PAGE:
Chapter 3. Hardening Linux

There's tremendous value in isolating your bastion (Internet-accessible) hosts in a DMZ network, protected by a well-designed firewall and other external controls. And just as a good DMZ is designed assuming that sooner or later, even firewall-protected hosts may be compromised, good bastion server design dictates that each host should be hardened as though there were no firewall at all.

Obviously, the bastion-host services to which your firewall allows access must be configured as securely as possible and kept up-to-date with security patches. But that isn't enough: you must also secure the bastion host's operating-system configuration, disable unnecessary services ? in short, "bastionize" or "harden" it as much as possible.

If you don't do this, you won't have a bastion server: you'll simply have a server behind a firewall ? one that's at the mercy of the firewall and of the effectiveness of its own applications' security features. But if you do bastionize it, your server can defend itself should some other host in the DMZ be compromised and used to attack it. (As you can see, pessimism is an important element in risk management!)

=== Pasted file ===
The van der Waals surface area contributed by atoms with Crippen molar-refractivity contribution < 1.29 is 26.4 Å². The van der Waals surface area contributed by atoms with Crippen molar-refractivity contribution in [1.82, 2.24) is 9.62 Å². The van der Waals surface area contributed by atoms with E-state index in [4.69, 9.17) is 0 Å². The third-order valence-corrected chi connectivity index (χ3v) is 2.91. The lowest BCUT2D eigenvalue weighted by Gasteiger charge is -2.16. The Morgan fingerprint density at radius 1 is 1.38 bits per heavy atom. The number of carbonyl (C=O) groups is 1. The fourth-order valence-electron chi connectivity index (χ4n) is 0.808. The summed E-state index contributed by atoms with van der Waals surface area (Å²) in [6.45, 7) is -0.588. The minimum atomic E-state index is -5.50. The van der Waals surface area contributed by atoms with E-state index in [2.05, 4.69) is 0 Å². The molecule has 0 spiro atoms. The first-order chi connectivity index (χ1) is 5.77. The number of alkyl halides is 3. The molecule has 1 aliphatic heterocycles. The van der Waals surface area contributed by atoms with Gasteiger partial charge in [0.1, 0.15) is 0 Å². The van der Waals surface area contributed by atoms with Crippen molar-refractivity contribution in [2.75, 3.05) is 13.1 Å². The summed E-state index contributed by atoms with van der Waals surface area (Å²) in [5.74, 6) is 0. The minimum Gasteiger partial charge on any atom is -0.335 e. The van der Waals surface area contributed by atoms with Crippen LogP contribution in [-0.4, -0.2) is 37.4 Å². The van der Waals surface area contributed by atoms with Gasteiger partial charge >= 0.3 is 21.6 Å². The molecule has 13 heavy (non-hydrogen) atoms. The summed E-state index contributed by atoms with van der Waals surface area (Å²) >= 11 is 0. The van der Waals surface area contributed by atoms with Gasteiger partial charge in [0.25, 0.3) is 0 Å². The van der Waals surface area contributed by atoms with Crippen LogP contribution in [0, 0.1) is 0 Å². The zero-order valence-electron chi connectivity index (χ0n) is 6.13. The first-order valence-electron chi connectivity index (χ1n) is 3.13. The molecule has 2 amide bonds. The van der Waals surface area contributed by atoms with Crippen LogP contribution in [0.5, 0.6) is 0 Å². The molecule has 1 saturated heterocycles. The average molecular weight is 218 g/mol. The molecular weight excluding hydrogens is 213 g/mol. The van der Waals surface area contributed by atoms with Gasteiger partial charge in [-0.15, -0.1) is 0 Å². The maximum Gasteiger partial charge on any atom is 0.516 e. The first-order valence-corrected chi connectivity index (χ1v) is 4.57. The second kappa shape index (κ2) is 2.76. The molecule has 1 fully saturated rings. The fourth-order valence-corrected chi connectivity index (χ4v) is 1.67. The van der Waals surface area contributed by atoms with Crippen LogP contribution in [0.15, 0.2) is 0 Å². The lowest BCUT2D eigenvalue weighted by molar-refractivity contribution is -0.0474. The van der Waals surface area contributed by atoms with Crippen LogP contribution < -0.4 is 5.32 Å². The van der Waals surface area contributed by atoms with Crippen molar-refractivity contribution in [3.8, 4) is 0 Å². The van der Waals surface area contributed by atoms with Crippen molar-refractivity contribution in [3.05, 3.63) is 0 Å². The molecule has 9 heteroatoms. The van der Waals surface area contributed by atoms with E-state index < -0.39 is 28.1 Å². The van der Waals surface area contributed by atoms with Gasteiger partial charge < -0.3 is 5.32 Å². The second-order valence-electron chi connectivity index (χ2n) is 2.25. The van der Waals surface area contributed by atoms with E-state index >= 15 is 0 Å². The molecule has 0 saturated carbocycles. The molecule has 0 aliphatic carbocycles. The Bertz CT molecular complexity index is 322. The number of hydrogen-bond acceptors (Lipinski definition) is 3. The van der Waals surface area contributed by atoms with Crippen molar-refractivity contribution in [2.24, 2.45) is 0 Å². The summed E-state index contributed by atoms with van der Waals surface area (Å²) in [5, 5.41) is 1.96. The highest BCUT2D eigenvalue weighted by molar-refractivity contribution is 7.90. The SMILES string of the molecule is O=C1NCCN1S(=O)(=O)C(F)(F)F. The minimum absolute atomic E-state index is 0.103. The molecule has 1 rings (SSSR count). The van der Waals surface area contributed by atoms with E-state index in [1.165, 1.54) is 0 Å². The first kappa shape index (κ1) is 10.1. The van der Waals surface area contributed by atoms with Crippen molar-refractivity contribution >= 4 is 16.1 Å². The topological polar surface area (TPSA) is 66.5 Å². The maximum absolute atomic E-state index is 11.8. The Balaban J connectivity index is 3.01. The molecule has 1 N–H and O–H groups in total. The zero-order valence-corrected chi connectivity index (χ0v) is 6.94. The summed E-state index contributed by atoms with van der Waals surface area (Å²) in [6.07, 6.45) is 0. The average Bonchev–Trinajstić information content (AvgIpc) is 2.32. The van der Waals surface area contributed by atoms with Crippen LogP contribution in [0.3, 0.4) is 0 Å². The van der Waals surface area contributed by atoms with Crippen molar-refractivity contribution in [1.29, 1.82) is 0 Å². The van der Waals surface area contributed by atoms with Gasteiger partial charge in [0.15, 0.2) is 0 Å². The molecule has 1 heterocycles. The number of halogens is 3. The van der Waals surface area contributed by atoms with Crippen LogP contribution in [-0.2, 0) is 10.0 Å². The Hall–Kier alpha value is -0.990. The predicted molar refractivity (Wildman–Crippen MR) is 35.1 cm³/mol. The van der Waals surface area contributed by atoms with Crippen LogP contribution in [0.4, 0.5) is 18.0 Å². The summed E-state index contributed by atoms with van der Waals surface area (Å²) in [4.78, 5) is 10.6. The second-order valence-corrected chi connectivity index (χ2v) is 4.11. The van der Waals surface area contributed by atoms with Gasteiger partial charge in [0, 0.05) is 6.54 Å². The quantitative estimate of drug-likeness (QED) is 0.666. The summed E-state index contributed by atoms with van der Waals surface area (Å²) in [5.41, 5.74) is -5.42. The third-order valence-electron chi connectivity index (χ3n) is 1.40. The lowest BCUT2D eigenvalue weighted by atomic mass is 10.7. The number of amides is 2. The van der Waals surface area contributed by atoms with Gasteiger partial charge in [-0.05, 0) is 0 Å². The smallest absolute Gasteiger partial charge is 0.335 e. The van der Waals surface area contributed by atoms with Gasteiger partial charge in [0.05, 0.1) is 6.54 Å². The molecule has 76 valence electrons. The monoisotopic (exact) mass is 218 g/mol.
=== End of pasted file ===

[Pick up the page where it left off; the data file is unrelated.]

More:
Hardening a Linux system is not a trivial task: it's as much work to bastionize Linux as Solaris, Windows, and other popular operating systems. This is a natural result of having so many different types of software available for these OSes, and at least as much variation between the types of people who use them.

Unlike many other OSes, however, Linux gives you extremely granular control over system and application behavior, from a high level (application settings, user interfaces, etc.) to a very low level, even as far down as the kernel code itself. Linux also benefits from lessons learned over the three-decade history of Unix and Unix-like operating systems: Unix security is extremely well understood and well documented. Furthermore, over the course of those 30-plus years, many powerful security tools have been developed and refined, including chroot, sudo, TCPwrappers, Tripwire, and shadow.

This chapter lays the groundwork for much of what follows. Whereas most of the rest of this book is about hardening specific applications, this chapter covers system-hardening principles and specific techniques for hardening the core operating system.